ORLEANS — The 5th Circuit Court of Appeals has affirmed
the dismissal of a wrongful-termination lawsuit brought by a nurse
who claimed she was fired for raising age-discrimination complaints.
Judges found that
5th Circuit precedent bars nurse supervisor Susan Vaughan's pain and
suffering claims under the Age Discrimination in Employment Act
against Anderson Regional Medical Center.
In an opinion
filed Feb. 15, the panel pointed out that the district court at the
Southern District of Mississippi wrote in its dismissal order that
divergent views on recoveries under the ADEA are held by other
circuit courts and the Equal Employment Opportunity Commission.
The district court,
finding that there was "substantial ground for differences of
opinion" on the availability of pain and suffering and punitive
damages in ADEA retaliation cases, certified an appeal to the 5th
Circuit, which granted leave to file an interlocutory appeal.
judges on the panel included James Graves Jr., Fortunato Benavides
and Catharina Haynes.
The district court,
in its analysis, relied on a case decided in 1977, Dean v. Am. Sec.
parties to the litigation disputed Dean's applicability, the appeals
Graves, who wrote
the opinion for the panel, said that it adheres to a “rule of
orderliness,” under which it “may not overturn a controlling
precedent absent an intervening change in law, such as by a statutory
amendment, or the Supreme Court,” or en banc court — which is the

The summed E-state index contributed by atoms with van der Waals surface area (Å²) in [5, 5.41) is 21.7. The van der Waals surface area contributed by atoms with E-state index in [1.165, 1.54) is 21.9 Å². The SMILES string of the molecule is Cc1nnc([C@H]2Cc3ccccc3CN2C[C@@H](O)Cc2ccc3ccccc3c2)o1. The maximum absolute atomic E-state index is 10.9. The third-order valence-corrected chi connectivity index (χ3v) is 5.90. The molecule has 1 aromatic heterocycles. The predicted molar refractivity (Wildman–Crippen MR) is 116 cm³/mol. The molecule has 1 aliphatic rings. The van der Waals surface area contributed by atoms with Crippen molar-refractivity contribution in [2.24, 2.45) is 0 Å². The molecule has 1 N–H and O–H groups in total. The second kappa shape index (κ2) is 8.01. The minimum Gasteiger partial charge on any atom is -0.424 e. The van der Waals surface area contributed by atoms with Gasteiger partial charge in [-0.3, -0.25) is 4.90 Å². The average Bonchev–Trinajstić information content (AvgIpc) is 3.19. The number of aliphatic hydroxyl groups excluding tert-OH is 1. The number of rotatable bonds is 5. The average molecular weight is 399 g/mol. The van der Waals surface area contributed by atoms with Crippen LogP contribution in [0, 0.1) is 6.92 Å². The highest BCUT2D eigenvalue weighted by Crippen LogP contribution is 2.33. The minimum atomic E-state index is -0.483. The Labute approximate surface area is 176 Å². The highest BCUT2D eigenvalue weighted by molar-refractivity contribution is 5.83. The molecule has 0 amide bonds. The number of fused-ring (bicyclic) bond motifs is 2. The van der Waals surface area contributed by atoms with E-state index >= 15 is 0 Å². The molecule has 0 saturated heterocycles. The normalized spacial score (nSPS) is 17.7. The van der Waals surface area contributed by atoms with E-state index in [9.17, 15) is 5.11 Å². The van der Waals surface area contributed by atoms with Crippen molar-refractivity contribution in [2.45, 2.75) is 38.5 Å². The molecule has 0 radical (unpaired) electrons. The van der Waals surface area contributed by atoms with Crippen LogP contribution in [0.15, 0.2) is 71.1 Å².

full court of judges.
if a panel’s interpretation of the law appears flawed, the rule of
orderliness prevents a subsequent panel from declaring it void,”
Graves wrote that
in order for the panel to determine if the rule of orderliness
applies, it has to determine whether the precedent in Dean is
“distinguishable” from this case or whether an intervening change
in law justifies setting Dean aside.
“We conclude that
the answer to both questions is ‘no,’” Graves wrote.
According to the
opinion, Vaughan conceded that Dean did not allow for pain and
suffering and punitive recoveries for ADEA age-discrimination claims.
However, she argued that Dean does not control ADEA
He explained that
the finding in Dean held that neither general damages, such
as compensatory damages for pain and suffering, nor punitive damages
are recoverable in private actions based on the ADEA.
argument that the 1977 Fair Labor Standards Act amendments “enlarged”
the remedies available for ADEA retaliation claims was supported by a
decision in at least one circuit court and the EEOC had endorsed that
interpretation, the opinion stated.
however, that Vaughan’s argument fails to recognize the 1977 FLSA
amendments incorporated remedial language substantively identical to
passages already provided in the ADEA,” Graves wrote. “Put
simply, the 1977 FLSA amendments do not disturb our holding in Dean,
because they added language to the FLSA that we have already
construed in the context of the ADEA —in Dean.”
The 5th Circuit
panel ruled that Vaughan may not invoke the ADEA as a basis for
general compensatory damages for pain and suffering or for punitive
intervening change in law that would lead us to set Dean aside,
we affirm (dismissal)," Graves wrote.